Learning to Say the Unsayable
By Mark Russell Dean
My language was initially raw, “My wife is dead” I repeated reliving the actuality until the reality was concrete.
As the weeks became months my words in turn reflected a growing acceptance as I would answer “My wife has died”.
With time I met people who would only ever know me, never us, and quickly learnt that my statement of fact, this defining phrase, could back-fire in a cloud of anxiety or fear from those I said it to. So I edited, rephrased and amended my delivery, in the hope that this would allow conversation without such hesitation.
My language became wrapped in defensive subtlety. A sentence before placed the crash mat “Actually things are not so good...” to prepare the delivery of the emotive punch, my killer phrase. I’d follow-through with “...of course it is tough, as you can appreciate...” a parrying move deflecting a response and eliciting compassion. Finishing as I released them with “...but I am getting there”.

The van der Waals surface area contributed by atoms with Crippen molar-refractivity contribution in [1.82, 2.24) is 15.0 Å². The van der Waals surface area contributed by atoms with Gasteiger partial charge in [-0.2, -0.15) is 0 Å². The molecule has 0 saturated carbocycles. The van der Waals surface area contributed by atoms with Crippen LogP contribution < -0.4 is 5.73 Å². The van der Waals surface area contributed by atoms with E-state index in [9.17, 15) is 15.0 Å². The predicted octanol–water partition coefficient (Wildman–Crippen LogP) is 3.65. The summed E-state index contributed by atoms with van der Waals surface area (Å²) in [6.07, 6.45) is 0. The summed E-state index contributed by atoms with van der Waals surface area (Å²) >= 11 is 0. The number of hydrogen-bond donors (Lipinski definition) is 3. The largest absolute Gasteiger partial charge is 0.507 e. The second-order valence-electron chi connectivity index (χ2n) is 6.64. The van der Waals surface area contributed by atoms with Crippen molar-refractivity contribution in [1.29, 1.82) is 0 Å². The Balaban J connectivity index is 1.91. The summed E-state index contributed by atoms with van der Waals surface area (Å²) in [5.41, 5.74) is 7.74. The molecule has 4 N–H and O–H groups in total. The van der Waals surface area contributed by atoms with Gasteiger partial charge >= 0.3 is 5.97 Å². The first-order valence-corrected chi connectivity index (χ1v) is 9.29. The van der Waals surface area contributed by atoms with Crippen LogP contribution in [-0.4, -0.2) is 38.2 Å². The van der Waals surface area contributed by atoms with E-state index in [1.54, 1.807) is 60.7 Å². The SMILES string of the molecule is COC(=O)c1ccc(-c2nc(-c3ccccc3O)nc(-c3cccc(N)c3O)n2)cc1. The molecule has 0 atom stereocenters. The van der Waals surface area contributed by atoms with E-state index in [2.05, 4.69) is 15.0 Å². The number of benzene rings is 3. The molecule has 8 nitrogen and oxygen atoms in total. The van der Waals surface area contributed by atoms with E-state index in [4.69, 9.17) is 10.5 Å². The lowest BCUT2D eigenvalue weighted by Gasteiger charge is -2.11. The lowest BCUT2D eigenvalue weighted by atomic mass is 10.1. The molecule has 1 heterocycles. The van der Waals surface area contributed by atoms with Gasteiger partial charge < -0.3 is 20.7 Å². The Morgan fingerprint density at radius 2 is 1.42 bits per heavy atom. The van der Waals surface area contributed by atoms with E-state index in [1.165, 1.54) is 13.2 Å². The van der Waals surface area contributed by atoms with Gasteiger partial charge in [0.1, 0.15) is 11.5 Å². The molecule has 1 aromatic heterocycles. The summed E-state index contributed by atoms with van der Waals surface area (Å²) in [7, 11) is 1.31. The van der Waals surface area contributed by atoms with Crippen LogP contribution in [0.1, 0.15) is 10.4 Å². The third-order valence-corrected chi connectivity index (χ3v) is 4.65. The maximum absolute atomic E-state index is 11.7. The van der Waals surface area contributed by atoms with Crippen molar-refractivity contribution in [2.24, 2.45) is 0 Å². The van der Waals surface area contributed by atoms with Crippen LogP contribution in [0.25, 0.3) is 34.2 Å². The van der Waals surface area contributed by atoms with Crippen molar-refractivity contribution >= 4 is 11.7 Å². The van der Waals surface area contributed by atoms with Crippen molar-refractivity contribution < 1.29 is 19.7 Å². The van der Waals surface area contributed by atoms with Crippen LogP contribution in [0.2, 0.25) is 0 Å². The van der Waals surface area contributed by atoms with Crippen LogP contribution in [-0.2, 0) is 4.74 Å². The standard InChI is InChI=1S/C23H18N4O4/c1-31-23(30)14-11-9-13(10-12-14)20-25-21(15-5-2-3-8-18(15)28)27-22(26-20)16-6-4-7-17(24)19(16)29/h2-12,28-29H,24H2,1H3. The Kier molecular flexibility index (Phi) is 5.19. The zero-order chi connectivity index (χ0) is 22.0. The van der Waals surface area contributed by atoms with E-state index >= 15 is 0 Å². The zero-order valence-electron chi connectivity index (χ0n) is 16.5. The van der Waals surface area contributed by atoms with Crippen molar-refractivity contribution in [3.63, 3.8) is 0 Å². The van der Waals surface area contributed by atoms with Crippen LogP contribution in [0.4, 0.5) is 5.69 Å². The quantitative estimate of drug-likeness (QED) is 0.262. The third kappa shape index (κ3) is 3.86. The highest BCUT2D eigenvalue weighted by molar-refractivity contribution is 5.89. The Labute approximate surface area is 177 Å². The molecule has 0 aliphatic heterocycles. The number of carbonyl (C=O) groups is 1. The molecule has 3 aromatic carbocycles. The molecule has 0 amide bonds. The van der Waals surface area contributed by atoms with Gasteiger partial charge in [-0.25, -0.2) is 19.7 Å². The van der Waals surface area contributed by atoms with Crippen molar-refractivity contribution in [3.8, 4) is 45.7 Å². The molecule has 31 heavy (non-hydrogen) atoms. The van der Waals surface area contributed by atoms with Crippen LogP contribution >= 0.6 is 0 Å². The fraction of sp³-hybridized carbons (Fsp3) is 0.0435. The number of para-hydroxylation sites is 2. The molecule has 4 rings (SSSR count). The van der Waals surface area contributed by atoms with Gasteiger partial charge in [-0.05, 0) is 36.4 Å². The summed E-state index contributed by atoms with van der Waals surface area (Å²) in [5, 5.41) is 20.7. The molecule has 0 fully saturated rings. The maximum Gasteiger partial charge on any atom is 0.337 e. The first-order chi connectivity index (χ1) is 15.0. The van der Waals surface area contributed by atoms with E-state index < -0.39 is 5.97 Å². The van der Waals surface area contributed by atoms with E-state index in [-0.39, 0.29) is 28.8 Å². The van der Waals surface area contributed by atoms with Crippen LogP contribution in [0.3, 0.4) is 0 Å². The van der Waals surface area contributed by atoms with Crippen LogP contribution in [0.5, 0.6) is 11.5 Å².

A verbal battery that I considered necessary just let someone know what had happened, but letting us both leave emotionally intact.
Then it settled in the past tense “My wife died” – as absolute a phrase as we might ever hear. And for a long time there was nothing else to add.
Eventually the darkness passed, a springtime appeared and the seeds of a new life took hold. However the statement remained. Stuck in time. Reaching back to a place I was no longer in.
I discovered there are no successful ways to express “Yes my wife died, but I have moved on, and by the way you’re lovely”. I never lied, though I understand why some of us do. No divorce was claimed and my marriage always declared. Just sometimes the ending was left off. Occasionally meetings are easier with a little personal editing.
Now I say “My first wife died”. The phrase delivering as much unsaid context and history as Hemingway’s famous six word story “Babies shoes for sale, never worn” the space between deliberately left for the reader to imagine, should they want to.